VITAS GERULAITIS was one of the most entertaining tennis players of the 1970s and 1980s. Appealingly confident and charismatic, he was popular with crowds and colleagues because he brought so much flair and imagination with him to his stage on the courts. He could often be cantankerous and vulgar with officials, exploding with rage and expletives, revealing his darker side in the harsh glare of the public spotlight. But he was an engaging personality: bright and frequently buoyant, energetic and enterprising.
At the time of his death at the age of 40, Gerulaitis seemed to be quite comfortable with his life and with himself. Having retired from the men's professional tour nearly a decade ago, he had become in the last five years one of the most prolific television commentators on tennis, working for a variety of American networks. He had seemed to be finding his voice in that role, spreading his enthusiasm naturally across the airwaves.
In turn, the New Yorker had been working hard to assert himself as a viable competitor on the senior tours. He particularly wanted to make his presence known on Jimmy Connors's Champions circuit for leading 35- and-over players. As he said over the summer, 'I have to catch up with some of the other guys because I didn't pick up a racket for four or five years. But it is an incentive for me to do well because I love entertaining and love being able to strut my stuff. To do that, I have to be in good shape.'
It was this propensity for playing to the crowds and being an attractive performer that made Gerulaitis so prominent in his prime at the major championships. He won the Australian Open singles title in 1977, took a pair of Italian Open championships, in 1977 and 1980, reached the US Open final in 1979, and made it to the French Open final the following year. At one time or another he beat those with bigger names and wider accomplishments, scoring significant victories over Connors, John McEnroe, Arthur Ashe, Ilie Nastase and Ivan Lendl. The only great player of his era that he did not overcome at least once was Bjorn Borg, his friend and frequent practice partner. And yet Gerulaitis gave a singularly glowing account of himself in an epic five-set semi-final loss to the Swede at Wimbledon in 1977.
With both players in good form in this classic confrontation, which began in brilliant afternoon sunshine and concluded just before darkness, the outcome hung in the balance until the last instant. Gerulaitis was always battling admirably from behind, and then briefly forged in front in the middle of a dazzling final set. He built a 3-2 fifth set lead, had a game point for 4-2 which might have swung the match permanently in his direction, but he failed to go to the net behind his second serve and the chance was lost. Borg prevailed 6-4, 3-6, 6-3, 3-6, 8-6, but Gerulaitis was so good in defeat that few could regard his excellent performance as anything less than a triumph.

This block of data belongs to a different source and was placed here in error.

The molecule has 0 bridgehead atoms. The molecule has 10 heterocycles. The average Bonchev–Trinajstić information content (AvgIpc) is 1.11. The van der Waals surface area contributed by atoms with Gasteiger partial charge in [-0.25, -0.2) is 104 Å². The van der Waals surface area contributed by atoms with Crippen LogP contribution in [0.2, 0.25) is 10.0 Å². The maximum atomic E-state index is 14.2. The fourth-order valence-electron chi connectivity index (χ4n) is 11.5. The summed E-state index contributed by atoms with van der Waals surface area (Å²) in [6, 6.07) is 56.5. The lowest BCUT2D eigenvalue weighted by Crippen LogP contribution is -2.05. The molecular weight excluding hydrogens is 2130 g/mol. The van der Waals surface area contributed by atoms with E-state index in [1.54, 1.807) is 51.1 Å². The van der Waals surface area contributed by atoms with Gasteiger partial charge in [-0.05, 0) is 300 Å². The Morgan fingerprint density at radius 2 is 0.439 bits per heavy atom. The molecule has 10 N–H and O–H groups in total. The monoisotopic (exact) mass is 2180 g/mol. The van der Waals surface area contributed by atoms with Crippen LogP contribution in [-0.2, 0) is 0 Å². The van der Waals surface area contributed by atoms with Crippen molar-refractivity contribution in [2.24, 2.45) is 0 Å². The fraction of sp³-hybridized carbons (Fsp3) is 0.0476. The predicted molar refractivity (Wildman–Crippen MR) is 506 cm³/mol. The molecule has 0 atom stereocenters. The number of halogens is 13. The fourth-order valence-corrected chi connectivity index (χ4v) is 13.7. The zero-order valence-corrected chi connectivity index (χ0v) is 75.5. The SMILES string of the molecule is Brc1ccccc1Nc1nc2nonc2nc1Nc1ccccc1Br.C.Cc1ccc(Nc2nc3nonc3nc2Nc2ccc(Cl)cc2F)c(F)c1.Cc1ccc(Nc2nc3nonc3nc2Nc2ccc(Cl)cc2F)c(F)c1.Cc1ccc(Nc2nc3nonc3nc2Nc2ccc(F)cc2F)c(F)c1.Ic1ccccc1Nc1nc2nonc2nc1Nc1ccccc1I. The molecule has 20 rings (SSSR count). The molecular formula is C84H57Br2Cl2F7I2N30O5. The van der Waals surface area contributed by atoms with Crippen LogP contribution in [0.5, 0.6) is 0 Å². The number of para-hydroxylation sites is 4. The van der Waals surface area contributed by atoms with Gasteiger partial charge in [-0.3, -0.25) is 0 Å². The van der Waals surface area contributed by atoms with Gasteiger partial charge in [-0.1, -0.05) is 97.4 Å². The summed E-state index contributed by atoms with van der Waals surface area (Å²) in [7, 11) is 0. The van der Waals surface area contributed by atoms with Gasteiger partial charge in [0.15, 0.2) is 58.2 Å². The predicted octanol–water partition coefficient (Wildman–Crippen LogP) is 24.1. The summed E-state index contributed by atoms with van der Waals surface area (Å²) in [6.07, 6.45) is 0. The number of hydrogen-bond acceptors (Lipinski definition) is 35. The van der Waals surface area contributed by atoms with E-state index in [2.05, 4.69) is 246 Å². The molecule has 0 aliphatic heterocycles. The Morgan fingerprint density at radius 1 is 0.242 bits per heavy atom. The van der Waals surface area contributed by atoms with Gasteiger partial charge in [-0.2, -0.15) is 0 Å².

Gerulaitis was a graceful stylist on court. His flat first serve was a superior and decidedly underrated weapon, delivered smoothly and efficiently. He was very vulnerable on his second serve and he could not come over his backhand to produce the topspin he needed for passing shots. But he will be recognised above all else for his extraordinary agility all over the court and for his ability to volley with unwavering consistency off both sides all through his career. He carried himself with pride and panache, competed honourably, and probably squeezed all he could out of his talent. Between 1975 and 1984, he was ranked in the American top 10 eight times, rising to No 2 in 1978. Six times he was ranked in the world's top 10, including a stretch at No 3 in 1979. Furthermore, he was victorious in 11 of 14 Davis Cup matches for the United States.
But, despite his many accomplishments, Gerulaitis struggled during his productive playing days and beyond with an alleged substance abuse problem. He was rumoured in the tennis community to be a severe victim of cocaine, and it was believed by some authorities that taking that dangerous drug for prolonged periods had shortened his run as a top- flight competitor. The issue of alleged drug use had caused Gerulaitis much consternation through the years. In the early 1980s, a story in a New York newspaper predicted that Gerulaitis would be indicted on drug-related charges within days, although that never actually happened.
The tragedy for Gerulaitis is that it appeared he had turned the corner. There were rumours that he had entered a drug rehabilitation programme a few years ago and friends felt since that time that he was in better physical and psychological shape than he had been for a long while. Whether or not his death at such a young age was related in large or small measure to the possible use of drugs will remain the source of speculation for some time to come.
Admirers of Gerulaitis will prefer to remember his astute sense of humour, and will recall how he used laughter to conceal his pain on many occasions. When he faced Connors in Madison Square Garden, New York, in 1980, he had been beaten by his friendly adversary no fewer than 16 times in a row. But now, after eight consecutive years of agonising losses to a great rival, Gerulaitis finally overcame his nemesis. Asked to explain how and why he had finally won against Connors, Gerulaitis broke into a wide grin and answered, 'Because nobody beats Vitas Gerulaitis 17 times in a row]'
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